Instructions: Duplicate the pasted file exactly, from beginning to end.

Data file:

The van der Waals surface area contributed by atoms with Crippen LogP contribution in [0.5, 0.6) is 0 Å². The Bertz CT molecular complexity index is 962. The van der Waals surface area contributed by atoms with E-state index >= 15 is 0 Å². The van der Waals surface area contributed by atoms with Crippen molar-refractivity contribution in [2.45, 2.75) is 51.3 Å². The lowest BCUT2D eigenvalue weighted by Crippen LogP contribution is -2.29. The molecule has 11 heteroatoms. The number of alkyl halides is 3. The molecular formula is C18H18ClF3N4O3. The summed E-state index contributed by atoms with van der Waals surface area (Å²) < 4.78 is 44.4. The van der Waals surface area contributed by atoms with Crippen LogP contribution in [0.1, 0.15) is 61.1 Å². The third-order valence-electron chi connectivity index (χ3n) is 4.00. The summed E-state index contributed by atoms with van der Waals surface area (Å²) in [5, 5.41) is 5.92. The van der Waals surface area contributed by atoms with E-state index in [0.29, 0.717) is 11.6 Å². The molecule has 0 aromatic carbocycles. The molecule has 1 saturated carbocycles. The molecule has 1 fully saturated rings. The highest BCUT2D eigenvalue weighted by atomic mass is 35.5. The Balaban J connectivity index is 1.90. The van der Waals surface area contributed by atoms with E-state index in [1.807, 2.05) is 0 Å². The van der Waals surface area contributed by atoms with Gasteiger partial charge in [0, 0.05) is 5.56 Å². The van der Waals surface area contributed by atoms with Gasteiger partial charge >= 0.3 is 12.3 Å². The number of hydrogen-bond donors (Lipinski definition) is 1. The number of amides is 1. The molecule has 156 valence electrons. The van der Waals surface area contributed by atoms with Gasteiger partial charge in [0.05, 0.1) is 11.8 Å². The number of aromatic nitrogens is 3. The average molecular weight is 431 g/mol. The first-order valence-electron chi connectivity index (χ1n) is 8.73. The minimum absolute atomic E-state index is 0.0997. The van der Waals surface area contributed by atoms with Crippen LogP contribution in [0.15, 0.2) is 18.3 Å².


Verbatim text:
The van der Waals surface area contributed by atoms with Crippen LogP contribution in [0.5, 0.6) is 0 Å². The Bertz CT molecular complexity index is 962. The van der Waals surface area contributed by atoms with E-state index >= 15 is 0 Å². The van der Waals surface area contributed by atoms with Crippen molar-refractivity contribution in [2.45, 2.75) is 51.3 Å². The lowest BCUT2D eigenvalue weighted by Crippen LogP contribution is -2.29. The molecule has 11 heteroatoms. The number of alkyl halides is 3. The molecular formula is C18H18ClF3N4O3. The summed E-state index contributed by atoms with van der Waals surface area (Å²) < 4.78 is 44.4. The van der Waals surface area contributed by atoms with Crippen LogP contribution in [0.1, 0.15) is 61.1 Å². The third-order valence-electron chi connectivity index (χ3n) is 4.00. The summed E-state index contributed by atoms with van der Waals surface area (Å²) in [5, 5.41) is 5.92. The van der Waals surface area contributed by atoms with E-state index in [0.29, 0.717) is 11.6 Å². The molecule has 0 aromatic carbocycles. The molecule has 1 saturated carbocycles. The molecule has 1 fully saturated rings. The highest BCUT2D eigenvalue weighted by atomic mass is 35.5. The Balaban J connectivity index is 1.90. The van der Waals surface area contributed by atoms with E-state index in [1.807, 2.05) is 0 Å². The van der Waals surface area contributed by atoms with Gasteiger partial charge in [0, 0.05) is 5.56 Å². The van der Waals surface area contributed by atoms with Gasteiger partial charge >= 0.3 is 12.3 Å². The number of hydrogen-bond donors (Lipinski definition) is 1. The number of amides is 1. The molecule has 156 valence electrons. The van der Waals surface area contributed by atoms with Gasteiger partial charge in [0.05, 0.1) is 11.8 Å². The number of aromatic nitrogens is 3. The average molecular weight is 431 g/mol. The first-order valence-electron chi connectivity index (χ1n) is 8.73. The minimum absolute atomic E-state index is 0.0997. The van der Waals surface area contributed by atoms with Crippen LogP contribution in [0.15, 0.2) is 18.3 Å².